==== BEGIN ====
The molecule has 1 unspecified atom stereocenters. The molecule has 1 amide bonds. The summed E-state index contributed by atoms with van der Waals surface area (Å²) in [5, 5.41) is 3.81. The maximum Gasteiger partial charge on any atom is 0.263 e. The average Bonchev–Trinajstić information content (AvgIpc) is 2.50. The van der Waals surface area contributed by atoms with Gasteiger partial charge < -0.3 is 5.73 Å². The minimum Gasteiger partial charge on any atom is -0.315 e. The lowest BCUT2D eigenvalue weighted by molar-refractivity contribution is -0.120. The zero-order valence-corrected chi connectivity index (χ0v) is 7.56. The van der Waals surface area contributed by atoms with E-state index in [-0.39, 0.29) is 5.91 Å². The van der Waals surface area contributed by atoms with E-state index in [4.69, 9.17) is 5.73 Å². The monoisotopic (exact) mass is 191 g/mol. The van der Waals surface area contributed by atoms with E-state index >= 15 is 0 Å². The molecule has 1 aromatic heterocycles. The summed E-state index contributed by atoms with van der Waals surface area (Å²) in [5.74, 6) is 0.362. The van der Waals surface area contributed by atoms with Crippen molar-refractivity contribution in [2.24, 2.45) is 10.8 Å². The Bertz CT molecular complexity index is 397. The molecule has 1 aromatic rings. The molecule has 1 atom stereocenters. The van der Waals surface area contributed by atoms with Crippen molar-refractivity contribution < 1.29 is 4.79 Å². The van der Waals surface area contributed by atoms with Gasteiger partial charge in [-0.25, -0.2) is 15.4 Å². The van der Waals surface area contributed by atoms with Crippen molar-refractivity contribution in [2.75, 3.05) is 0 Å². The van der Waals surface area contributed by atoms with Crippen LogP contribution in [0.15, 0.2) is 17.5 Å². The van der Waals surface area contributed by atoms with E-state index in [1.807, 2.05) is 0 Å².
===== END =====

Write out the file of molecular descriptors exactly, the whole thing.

The molecule has 1 unspecified atom stereocenters. The molecule has 1 amide bonds. The summed E-state index contributed by atoms with van der Waals surface area (Å²) in [5, 5.41) is 3.81. The maximum Gasteiger partial charge on any atom is 0.263 e. The average Bonchev–Trinajstić information content (AvgIpc) is 2.50. The van der Waals surface area contributed by atoms with Gasteiger partial charge < -0.3 is 5.73 Å². The minimum Gasteiger partial charge on any atom is -0.315 e. The lowest BCUT2D eigenvalue weighted by molar-refractivity contribution is -0.120. The zero-order valence-corrected chi connectivity index (χ0v) is 7.56. The van der Waals surface area contributed by atoms with E-state index in [-0.39, 0.29) is 5.91 Å². The van der Waals surface area contributed by atoms with E-state index in [4.69, 9.17) is 5.73 Å². The monoisotopic (exact) mass is 191 g/mol. The van der Waals surface area contributed by atoms with E-state index >= 15 is 0 Å². The molecule has 1 aromatic heterocycles. The summed E-state index contributed by atoms with van der Waals surface area (Å²) in [5.74, 6) is 0.362. The van der Waals surface area contributed by atoms with Crippen molar-refractivity contribution in [2.24, 2.45) is 10.8 Å². The Bertz CT molecular complexity index is 397. The molecule has 1 aromatic rings. The molecule has 1 atom stereocenters. The van der Waals surface area contributed by atoms with Crippen molar-refractivity contribution < 1.29 is 4.79 Å². The van der Waals surface area contributed by atoms with Gasteiger partial charge in [-0.25, -0.2) is 15.4 Å². The van der Waals surface area contributed by atoms with Crippen molar-refractivity contribution in [2.75, 3.05) is 0 Å². The van der Waals surface area contributed by atoms with Crippen LogP contribution in [0.15, 0.2) is 17.5 Å². The van der Waals surface area contributed by atoms with E-state index in [1.807, 2.05) is 0 Å².